CARLSBAD — Contracted a little more than two years ago to help revitalize the area of Carlsbad known as the Village, Urban Place Consulting Group, Inc., is continuing to try and draw attentions to the some 25 blocks of businesses, restaurants and residences.
With their contract with the city set to expire in the spring of next year, the consulting firm, which works to revitalize urban centers, has already made strides in trying to get more people down to the area. The group has completed such short term goals as adding more bike racks, altering the hours and location of the Carlsbad farmers market and hosting more events, according to Ashley Westman, a project manager at Urban Place Consulting.
Their latest endeavor – a new website: Carlsbad-village.com. The site puts a spotlight on businesses and restaurants and also gives tourists and locals a heads up on events happening in the neighborhood.
By the end of their three-year, $726,000 contract, Urban Place also has set in its goals to create an organization that has the financial and leadership resources to continue to keep the Village revitalization efforts going, Westman said.
One of the things that might help businesses in the area bring in more shoppers is the idea of staying open later. That’s something Urban Place has been working with local retailers on.
Those businesses that are staying open later than 5 p.m., Westman explained, are doing “really well.”
Ted Owen, president and CEO of the Carlsbad Chamber of Commerce said that for businesses where they may employ only one, two or three people, it might be more a matter of changing their approach.
“The prospects for hour alteration are really relevant to how many employees a company can afford to have,” Owen said. “Just to hire an extra employee with the new minimum wage laws is a pretty hefty expense, which you tend to want to pass on to your customers.”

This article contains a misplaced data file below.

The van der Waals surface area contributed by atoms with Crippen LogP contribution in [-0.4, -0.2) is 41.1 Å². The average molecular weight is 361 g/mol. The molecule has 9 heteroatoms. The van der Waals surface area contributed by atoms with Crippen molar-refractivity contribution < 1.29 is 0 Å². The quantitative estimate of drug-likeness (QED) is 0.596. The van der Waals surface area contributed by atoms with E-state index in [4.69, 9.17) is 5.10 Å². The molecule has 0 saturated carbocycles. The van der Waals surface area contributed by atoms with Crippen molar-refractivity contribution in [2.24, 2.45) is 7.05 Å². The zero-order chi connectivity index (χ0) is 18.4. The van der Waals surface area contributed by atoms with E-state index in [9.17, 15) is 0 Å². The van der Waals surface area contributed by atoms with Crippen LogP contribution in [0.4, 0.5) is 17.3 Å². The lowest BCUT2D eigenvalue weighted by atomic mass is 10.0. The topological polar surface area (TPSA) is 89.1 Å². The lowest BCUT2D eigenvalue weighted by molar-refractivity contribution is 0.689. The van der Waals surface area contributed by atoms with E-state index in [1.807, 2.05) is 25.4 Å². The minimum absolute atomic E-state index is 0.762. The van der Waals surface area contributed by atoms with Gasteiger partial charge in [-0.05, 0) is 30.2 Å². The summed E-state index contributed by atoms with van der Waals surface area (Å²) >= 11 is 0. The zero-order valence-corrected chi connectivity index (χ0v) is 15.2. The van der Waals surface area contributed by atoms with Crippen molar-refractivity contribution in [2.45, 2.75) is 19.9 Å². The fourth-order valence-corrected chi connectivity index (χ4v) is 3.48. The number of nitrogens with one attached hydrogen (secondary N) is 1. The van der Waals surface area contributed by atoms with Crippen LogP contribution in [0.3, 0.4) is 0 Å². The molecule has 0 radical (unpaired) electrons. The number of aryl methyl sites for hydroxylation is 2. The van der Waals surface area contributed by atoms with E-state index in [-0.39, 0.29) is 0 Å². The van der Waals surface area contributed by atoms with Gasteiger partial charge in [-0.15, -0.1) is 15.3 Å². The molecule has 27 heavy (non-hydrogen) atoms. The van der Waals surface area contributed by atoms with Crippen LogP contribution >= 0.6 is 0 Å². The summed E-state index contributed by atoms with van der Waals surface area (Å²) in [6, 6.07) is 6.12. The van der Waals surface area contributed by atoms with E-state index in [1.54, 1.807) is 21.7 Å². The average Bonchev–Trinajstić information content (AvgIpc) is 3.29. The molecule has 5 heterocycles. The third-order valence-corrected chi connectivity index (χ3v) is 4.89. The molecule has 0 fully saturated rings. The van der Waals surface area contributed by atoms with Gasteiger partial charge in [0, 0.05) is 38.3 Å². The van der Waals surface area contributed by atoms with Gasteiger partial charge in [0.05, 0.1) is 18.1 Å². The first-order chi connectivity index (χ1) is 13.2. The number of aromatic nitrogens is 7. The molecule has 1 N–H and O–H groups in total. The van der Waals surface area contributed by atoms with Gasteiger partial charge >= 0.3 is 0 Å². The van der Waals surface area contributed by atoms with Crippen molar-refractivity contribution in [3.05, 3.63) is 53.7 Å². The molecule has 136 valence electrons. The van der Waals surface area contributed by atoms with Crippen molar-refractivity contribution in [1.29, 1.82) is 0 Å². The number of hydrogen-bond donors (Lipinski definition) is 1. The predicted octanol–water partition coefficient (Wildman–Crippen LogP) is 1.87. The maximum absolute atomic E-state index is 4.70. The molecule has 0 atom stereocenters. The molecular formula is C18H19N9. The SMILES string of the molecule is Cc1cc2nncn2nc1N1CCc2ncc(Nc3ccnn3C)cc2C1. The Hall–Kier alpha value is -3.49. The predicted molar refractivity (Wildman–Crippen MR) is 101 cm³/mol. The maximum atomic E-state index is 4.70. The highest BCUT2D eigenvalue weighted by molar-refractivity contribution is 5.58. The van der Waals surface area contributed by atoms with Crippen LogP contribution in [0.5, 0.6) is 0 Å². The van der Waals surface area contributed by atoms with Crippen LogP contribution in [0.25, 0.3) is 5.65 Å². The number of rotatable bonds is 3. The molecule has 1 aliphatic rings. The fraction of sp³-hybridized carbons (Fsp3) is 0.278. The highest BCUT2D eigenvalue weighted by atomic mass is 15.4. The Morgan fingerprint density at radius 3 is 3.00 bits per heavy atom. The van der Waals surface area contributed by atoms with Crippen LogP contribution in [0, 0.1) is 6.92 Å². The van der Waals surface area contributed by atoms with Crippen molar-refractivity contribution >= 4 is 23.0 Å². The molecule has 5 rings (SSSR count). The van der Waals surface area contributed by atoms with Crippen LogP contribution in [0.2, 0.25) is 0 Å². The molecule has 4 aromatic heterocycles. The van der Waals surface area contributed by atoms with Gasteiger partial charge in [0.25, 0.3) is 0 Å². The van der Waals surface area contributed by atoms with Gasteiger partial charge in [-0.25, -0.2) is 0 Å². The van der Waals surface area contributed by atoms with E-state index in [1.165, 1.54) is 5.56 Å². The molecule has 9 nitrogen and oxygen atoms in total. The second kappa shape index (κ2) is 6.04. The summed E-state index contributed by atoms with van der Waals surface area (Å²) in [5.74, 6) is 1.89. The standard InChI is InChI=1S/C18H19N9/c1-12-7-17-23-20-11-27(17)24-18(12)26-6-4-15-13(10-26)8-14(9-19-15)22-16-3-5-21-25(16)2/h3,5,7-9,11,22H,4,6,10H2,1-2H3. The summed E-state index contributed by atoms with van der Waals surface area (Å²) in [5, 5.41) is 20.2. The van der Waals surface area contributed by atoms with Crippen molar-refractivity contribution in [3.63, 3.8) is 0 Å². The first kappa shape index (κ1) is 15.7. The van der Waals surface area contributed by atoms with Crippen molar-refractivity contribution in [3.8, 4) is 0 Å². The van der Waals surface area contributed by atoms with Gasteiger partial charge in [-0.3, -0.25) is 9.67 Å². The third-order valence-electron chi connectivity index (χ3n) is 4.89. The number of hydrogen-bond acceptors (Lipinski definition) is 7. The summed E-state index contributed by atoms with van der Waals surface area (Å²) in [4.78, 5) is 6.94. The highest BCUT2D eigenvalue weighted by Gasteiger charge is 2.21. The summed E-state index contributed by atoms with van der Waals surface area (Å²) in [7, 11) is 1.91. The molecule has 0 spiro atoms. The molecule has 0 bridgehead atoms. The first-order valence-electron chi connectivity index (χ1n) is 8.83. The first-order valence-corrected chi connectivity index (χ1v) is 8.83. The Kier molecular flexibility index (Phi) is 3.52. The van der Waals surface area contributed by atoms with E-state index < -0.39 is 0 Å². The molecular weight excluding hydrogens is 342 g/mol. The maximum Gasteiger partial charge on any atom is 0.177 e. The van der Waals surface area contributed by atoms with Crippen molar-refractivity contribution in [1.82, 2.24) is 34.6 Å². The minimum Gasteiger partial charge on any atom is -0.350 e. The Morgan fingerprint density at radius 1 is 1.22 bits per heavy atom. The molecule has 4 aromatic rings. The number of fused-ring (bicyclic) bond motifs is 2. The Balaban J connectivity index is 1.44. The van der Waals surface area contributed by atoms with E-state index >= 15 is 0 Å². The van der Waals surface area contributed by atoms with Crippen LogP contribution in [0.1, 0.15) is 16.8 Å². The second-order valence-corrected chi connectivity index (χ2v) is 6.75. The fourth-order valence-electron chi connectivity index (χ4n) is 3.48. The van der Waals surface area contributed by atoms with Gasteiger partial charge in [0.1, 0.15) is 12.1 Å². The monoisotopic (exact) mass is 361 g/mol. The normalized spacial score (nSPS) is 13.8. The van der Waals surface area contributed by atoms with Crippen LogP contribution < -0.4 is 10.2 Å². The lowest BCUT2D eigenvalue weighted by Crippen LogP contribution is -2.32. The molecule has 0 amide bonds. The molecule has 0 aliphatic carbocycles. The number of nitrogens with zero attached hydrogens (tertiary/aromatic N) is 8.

An example Owen provided was from a business owner asking how they could get better access to the crowds riding the train.
Instead of staying open longer hours, open later, which Owen explained, would help businesses catch potential patrons on their way home.
A summer parking study done last year showed that public lots were 60 percent to 80 percent occupied — pretty low for industry standards, according to Westman.
Though when the farmers market was relocated to its current location on State Street, Westman said that a parking study done then showed a lot of the parking lots were maxed out to capacity.
“It’s a good problem to have,” Westman said. “And it’s a good indicator also, what could happen with the parking situation if the Village continues to improve and its offerings continue to improve.”
Urban Place is at work on another parking study, this one requested by the area merchants, and will be focused on time limits.
Westman said that without time limit parking enforcement, it could end up hurting the merchants in some cases if someone were to park in front of their store and go to the beach for several hours.
The city has also hired another consulting group, Dove, Kohl & Partners, to rewrite the Village Master Plan, which will also include the Barrio area for the first time.
“The Barrio,” Owen said, “is predominantly a residential neighborhood, but there is some opportunity for retail there, which will in fact occur, if the zoning is friendly.”
The Master Plan is expected to be completed by May of next year.
When the city’s contract with Urban Place expires, Westman said she wasn’t aware whether their contract would be extended further from its original agreement.